On our fourth-ever 'MINI INDIGENA,' the quick + quippy edition of the podcast, special guest Q. Anthony Omene (cultural and political commentator with the Rezistans Nwa media network) joins roundtable regulars Kim TallBear (University of Alberta Native Studies professor) and host/producer Rick Harp to discuss:
i) the politics, optics and ethics of citing those who have "fallen from grace";
ii) the increasingly odd directions taken with land or territorial acknowledgments in the U.S.;
iii) the political/historical notes struck by the new Disney series "The Book of Boba Fett";
iv) Q's follow-up reaction to our latest deep dive, "U.S.A. R.I.P.?"
>> CREDITS: 'Microship' by CavalloPazzo (CC BY-SA 4.0)
How would you write a eulogy for the United States? Oh, you didn’t realize it was on death’s door? Guess you didn’t read the Globe and Mail over the holidays, when it published no less than six opinion pieces postulating no less than an imminent U.S. civil war. A civil war most agreed Canada needs to plan for. But is this really the twilight’s last gleaming for U.S. Empire? Would American apocalypse trigger Canadian cataclysm?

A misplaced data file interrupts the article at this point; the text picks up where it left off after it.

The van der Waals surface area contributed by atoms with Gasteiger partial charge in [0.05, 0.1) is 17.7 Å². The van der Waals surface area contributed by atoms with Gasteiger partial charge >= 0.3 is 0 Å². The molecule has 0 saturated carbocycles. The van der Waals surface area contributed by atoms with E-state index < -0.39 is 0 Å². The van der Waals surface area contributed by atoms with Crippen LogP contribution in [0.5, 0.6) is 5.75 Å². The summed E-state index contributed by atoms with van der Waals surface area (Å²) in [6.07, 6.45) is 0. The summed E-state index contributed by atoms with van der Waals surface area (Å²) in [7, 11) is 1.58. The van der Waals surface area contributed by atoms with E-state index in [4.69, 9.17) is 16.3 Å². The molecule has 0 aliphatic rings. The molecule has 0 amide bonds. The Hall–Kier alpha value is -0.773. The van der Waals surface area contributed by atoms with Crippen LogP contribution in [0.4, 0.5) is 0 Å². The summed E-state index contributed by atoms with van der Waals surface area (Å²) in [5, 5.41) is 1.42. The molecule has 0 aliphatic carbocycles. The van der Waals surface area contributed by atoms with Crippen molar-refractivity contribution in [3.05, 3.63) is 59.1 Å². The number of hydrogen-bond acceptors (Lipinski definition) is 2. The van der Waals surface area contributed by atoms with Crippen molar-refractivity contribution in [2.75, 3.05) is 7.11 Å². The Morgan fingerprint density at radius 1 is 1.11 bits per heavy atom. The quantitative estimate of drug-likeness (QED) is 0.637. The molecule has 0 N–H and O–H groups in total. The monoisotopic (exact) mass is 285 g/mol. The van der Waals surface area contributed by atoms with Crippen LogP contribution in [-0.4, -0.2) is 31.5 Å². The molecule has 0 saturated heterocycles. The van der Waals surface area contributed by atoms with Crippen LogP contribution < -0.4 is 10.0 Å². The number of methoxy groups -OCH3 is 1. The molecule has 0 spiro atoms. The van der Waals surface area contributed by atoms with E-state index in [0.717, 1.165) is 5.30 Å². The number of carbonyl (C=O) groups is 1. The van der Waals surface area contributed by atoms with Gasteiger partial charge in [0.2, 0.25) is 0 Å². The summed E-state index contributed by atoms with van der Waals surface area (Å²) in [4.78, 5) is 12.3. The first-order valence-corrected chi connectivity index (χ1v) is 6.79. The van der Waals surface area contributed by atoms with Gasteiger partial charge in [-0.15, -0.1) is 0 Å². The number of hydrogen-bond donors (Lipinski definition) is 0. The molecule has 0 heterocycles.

Joining host/producer Rick Harp to flesh out these fretful settler scenarios and what they might (or might not) imply for Indigenous interests on both sides of the border are Ken Williams, assistant professor with the University of Alberta’s department of drama and Kim TallBear, U of A professor in the Faculty of Native Studies and Canada Research Chair in Indigenous Peoples, Technoscience & Environment.
// CREDITS: "A quiet action sequence," by Sami Hiltunen; our opening/closing theme is 'nesting' by birocratic.